Comment Unsafe Space

I’m an Insta-fan, but I’m not proud of it

If you made a salad and you didn’t upload a photo to Instagram, did you really make a salad?

Social media site Instagram has had its fifth birthday this month. It’s perplexing to consider that for five whole years we have rejoiced photographs of exquisitely arranged salads, cherished Kim Kardashian’s selfies and neurotically monitored fitness inspiration blogs that remind us how fat and unhappy we all really are.

Instagram has now overtaken Twitter in terms of the amount of active users, with over 300 million monthly active users, of which more than 75 million use the app daily. As much as it makes me wince to admit, I am one of those 75 million. Instagram is as necessary to my circadian routine as my cup of tea before lectures and my afternoon nap.

I slump in bed in the morning and probe through whose boyfriend has bought them a new Michael Kors handbag this week (always captioned ‘the boy did good’­) and discover that another boy from high school has become a self-proclaimed fitness instructor and is offering me advice on how to enhance my biceps by four inches in 24 hours, and I love it. Instagram is perhaps so popular because it allows us to showcase ourselves in a way that we have never before been able to do. It encompasses the innate human yearning to show-off.

There is no better way to show everyone how much better your life is than theirs than via Instagram. It paints an idealised view, perhaps, of what we wish our reality was like.

One could assume, looking at my Instagram, I eat beautifully poached eggs and avocado on toast every morning, before taking a selfie in my spotless new Nike gym-wear, and then spending the evening sipping exquisite cocktails in a bar with my beautiful friends and their perfectly manicured nails and fresh blow dry’s.

The reality however, goes more like this; OMG! For the first time in three weeks of trying my breakfast doesn’t look like a cat has just thrown it up – I’ll Instagram it. OMG! My new Nike leggings are so comfortable I think I’ll sit in bed all day and appreciate their stretchiness, but it looks like I’m going to the gym – I’ll Instagram them. OMG! I have a free drink voucher for that posh place in town lets go there! Then I proceed to photograph my drink before subsequently colliding with the table of cocktails as I try to remove the toilet paper stuck to my Primark heel. This is what I love: you will only ever see what I want you to see.

Instagram has impacted modern society in ways I don’t think we can yet comprehend. ‘Insta-famous’ is a culturally recognised adjective and it’s becoming a career opportunity too. Millions of people, businesses and brands around the world use Instagram as their primary advertising source. Users are constructing livelihoods, and generating a lot of money, from showcasing their bodies, make up skills, clothing, photography and so on.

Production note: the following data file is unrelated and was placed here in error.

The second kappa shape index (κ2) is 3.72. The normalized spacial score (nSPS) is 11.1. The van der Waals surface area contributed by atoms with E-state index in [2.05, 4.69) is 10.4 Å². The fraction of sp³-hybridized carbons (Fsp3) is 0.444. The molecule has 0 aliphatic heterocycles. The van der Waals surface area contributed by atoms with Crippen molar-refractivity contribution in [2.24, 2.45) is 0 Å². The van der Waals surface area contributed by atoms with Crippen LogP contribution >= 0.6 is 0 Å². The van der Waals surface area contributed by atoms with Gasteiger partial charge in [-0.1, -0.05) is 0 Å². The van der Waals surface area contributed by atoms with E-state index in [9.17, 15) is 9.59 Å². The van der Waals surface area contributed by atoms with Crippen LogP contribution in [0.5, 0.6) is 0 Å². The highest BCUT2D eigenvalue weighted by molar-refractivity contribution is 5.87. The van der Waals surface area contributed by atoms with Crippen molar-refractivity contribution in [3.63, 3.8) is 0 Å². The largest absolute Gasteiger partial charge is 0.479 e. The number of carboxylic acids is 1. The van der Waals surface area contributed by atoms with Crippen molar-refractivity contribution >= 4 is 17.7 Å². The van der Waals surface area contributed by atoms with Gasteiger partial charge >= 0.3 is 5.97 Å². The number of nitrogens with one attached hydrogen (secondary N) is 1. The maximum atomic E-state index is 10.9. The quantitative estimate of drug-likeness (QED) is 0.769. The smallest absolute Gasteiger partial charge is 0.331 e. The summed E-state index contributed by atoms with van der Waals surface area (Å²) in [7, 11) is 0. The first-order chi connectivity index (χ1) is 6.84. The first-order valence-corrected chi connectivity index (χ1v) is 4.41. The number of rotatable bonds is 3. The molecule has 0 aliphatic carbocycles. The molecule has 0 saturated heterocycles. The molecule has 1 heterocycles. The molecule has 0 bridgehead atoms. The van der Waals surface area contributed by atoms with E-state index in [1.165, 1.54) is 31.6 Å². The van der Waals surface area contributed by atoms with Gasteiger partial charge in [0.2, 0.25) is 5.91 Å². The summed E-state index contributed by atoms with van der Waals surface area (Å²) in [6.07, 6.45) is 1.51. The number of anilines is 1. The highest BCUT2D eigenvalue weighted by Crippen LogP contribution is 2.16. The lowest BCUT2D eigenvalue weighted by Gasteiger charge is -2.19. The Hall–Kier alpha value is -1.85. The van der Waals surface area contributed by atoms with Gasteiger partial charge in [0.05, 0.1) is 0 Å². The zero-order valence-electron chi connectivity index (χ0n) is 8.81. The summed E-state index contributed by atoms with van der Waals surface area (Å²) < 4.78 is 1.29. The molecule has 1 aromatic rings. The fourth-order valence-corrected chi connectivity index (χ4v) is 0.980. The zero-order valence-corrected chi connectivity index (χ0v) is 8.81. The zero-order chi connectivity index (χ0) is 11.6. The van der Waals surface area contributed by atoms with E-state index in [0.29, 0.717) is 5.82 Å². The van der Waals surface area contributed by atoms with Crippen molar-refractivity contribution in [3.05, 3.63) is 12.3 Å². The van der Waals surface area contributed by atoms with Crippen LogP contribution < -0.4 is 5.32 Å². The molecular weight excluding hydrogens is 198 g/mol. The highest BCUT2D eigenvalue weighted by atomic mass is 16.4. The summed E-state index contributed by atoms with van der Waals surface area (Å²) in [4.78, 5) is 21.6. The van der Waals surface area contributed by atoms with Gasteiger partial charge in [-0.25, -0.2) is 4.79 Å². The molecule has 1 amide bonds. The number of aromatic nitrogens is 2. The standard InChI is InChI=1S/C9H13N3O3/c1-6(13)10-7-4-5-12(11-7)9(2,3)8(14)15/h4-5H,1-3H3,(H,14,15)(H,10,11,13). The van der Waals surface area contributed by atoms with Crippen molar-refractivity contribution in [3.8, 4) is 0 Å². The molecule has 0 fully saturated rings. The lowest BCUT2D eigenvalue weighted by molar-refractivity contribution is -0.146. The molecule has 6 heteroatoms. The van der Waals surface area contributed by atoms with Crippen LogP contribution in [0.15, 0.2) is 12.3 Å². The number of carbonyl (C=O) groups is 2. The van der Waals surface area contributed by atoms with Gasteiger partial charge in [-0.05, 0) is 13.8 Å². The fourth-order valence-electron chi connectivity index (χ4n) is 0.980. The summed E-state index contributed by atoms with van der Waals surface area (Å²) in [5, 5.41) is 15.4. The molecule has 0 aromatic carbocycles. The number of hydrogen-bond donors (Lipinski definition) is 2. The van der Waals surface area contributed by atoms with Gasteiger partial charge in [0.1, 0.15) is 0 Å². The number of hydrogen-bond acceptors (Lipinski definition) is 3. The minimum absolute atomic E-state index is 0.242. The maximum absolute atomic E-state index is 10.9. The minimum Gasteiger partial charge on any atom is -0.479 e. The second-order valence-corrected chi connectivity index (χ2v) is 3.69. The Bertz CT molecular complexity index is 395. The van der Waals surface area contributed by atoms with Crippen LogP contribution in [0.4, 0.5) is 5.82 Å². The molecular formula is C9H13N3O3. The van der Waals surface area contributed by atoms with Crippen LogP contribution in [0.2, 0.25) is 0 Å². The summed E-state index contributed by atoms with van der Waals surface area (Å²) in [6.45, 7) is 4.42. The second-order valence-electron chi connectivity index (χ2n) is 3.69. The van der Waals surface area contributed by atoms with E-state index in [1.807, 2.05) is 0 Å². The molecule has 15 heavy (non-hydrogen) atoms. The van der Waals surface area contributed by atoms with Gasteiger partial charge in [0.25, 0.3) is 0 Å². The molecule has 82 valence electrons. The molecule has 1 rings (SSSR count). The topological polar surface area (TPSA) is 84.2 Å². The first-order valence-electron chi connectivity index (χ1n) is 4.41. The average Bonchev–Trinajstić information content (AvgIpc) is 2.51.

With this popularity comes a whole culture of Instagram. You must learn the unwritten rules of Instagram in order to maximise usage potential. For example, it is obligatory that if your best friend uploads a selfie, you comment the love heart eyes emoji, the princess emoji, or the burning fire emoji. If they do not yet have eleven likes, you better like that photo, it is your duty. If you buy a coffee, or cook a steak, one must upload a photo, otherwise it didn’t happen. People don’t like it if you put #stunning on your own photo and you must always, ALWAYS be extra vigilant with navigation when you are 78 weeks deep in your ex-girlfriend’s or new boyfriend’s pictures.

Only recently, when travelling America did I begin to recognise the true depths of my Instagram obsession. Living in the jungle with no access to social media, I found myself comfortable and relaxed in my own skin. My own particular Instagram weakness is female fitness pages. I trawl through hundreds and hundreds of spectacular muscular bodies, flawless feminine six-packs, toned legs and peachy arses. I gawp and curse myself silently as I shovel more pizza into my mouth and glare through my tears at my rapidly growing food baby. Perhaps, on reflection, it was a sense of freedom, being separated from the social pressures to be picture-perfect all the time. That said, I’d be lying if I said Instagram was far from my mind the whole time I was away. I couldn’t help but imagine the glory of each photo with an Instagram filter, and separate my photographs between Facebook and Insta-worthy.

Ultimately I try not to worry too much that Kendal Jenner, who is younger than myself, had the most liked photo on Instagram of all time (over 3.1 million likes), and that my pictures get twelve likes on a good day. I know that I can rest assured knowing that if I #girl, SexyDarren37 from Bolton will like all selfies I’ve ever taken.

It also shouldn’t matter that Taylor Swift probably has more followers than breaths I will take in my entire life because ultimately, it doesn’t really mean anything. We need to stop searching for clarity in an emoji or a follow or a like, because we are all so much more than our 180 Instagram posts.

Nobody looks like their twice edited Instagram photograph in real life, and nobody’s figure looks as good in reality as it does with a Valencia tint. Although a picture may be worth a thousand words, I don’t really think one selfie can ever truly be worth 3.1 million likes.